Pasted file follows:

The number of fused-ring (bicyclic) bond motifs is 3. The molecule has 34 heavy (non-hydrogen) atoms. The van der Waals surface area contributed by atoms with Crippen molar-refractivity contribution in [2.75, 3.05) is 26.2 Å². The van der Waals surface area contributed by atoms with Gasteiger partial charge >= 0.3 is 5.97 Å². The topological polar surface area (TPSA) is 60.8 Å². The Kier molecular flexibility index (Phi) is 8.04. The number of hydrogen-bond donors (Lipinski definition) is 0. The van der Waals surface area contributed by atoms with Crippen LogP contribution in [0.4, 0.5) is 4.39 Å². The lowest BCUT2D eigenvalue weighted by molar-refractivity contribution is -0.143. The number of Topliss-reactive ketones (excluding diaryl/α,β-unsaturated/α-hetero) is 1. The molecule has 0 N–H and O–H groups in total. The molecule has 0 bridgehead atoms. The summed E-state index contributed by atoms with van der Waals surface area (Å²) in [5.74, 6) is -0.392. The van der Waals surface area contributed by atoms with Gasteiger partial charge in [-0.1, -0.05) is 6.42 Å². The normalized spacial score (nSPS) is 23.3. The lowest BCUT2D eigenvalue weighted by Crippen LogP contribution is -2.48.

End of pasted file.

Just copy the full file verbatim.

The number of fused-ring (bicyclic) bond motifs is 3. The molecule has 34 heavy (non-hydrogen) atoms. The van der Waals surface area contributed by atoms with Crippen molar-refractivity contribution in [2.75, 3.05) is 26.2 Å². The van der Waals surface area contributed by atoms with Gasteiger partial charge >= 0.3 is 5.97 Å². The topological polar surface area (TPSA) is 60.8 Å². The Kier molecular flexibility index (Phi) is 8.04. The number of hydrogen-bond donors (Lipinski definition) is 0. The van der Waals surface area contributed by atoms with Crippen LogP contribution in [0.4, 0.5) is 4.39 Å². The lowest BCUT2D eigenvalue weighted by molar-refractivity contribution is -0.143. The number of Topliss-reactive ketones (excluding diaryl/α,β-unsaturated/α-hetero) is 1. The molecule has 0 N–H and O–H groups in total. The molecule has 0 bridgehead atoms. The summed E-state index contributed by atoms with van der Waals surface area (Å²) in [5.74, 6) is -0.392. The van der Waals surface area contributed by atoms with Gasteiger partial charge in [-0.1, -0.05) is 6.42 Å². The normalized spacial score (nSPS) is 23.3. The lowest BCUT2D eigenvalue weighted by Crippen LogP contribution is -2.48.